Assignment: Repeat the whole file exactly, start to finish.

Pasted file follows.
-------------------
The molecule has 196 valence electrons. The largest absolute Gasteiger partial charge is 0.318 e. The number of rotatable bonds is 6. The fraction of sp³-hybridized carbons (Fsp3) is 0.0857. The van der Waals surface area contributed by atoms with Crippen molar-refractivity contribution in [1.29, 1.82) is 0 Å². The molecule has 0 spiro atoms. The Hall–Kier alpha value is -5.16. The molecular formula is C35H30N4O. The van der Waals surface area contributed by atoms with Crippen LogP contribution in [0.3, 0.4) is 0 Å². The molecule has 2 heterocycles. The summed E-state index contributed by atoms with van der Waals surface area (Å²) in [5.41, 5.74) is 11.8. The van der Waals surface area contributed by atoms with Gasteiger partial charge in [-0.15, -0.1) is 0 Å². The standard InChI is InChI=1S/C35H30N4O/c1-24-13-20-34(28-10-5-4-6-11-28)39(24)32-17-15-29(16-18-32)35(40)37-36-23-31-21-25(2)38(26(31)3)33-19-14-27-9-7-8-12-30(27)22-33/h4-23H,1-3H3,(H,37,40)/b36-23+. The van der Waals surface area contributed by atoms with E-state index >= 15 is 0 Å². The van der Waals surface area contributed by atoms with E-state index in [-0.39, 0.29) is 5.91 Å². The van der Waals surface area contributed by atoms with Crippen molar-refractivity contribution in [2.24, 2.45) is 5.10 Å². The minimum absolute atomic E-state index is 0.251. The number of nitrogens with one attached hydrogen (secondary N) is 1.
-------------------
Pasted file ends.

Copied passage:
The molecule has 196 valence electrons. The largest absolute Gasteiger partial charge is 0.318 e. The number of rotatable bonds is 6. The fraction of sp³-hybridized carbons (Fsp3) is 0.0857. The van der Waals surface area contributed by atoms with Crippen molar-refractivity contribution in [1.29, 1.82) is 0 Å². The molecule has 0 spiro atoms. The Hall–Kier alpha value is -5.16. The molecular formula is C35H30N4O. The van der Waals surface area contributed by atoms with Crippen LogP contribution in [0.3, 0.4) is 0 Å². The molecule has 2 heterocycles. The summed E-state index contributed by atoms with van der Waals surface area (Å²) in [5.41, 5.74) is 11.8. The van der Waals surface area contributed by atoms with Gasteiger partial charge in [-0.15, -0.1) is 0 Å². The standard InChI is InChI=1S/C35H30N4O/c1-24-13-20-34(28-10-5-4-6-11-28)39(24)32-17-15-29(16-18-32)35(40)37-36-23-31-21-25(2)38(26(31)3)33-19-14-27-9-7-8-12-30(27)22-33/h4-23H,1-3H3,(H,37,40)/b36-23+. The van der Waals surface area contributed by atoms with E-state index >= 15 is 0 Å². The van der Waals surface area contributed by atoms with E-state index in [-0.39, 0.29) is 5.91 Å². The van der Waals surface area contributed by atoms with Crippen molar-refractivity contribution in [2.24, 2.45) is 5.10 Å². The minimum absolute atomic E-state index is 0.251. The number of nitrogens with one attached hydrogen (secondary N) is 1.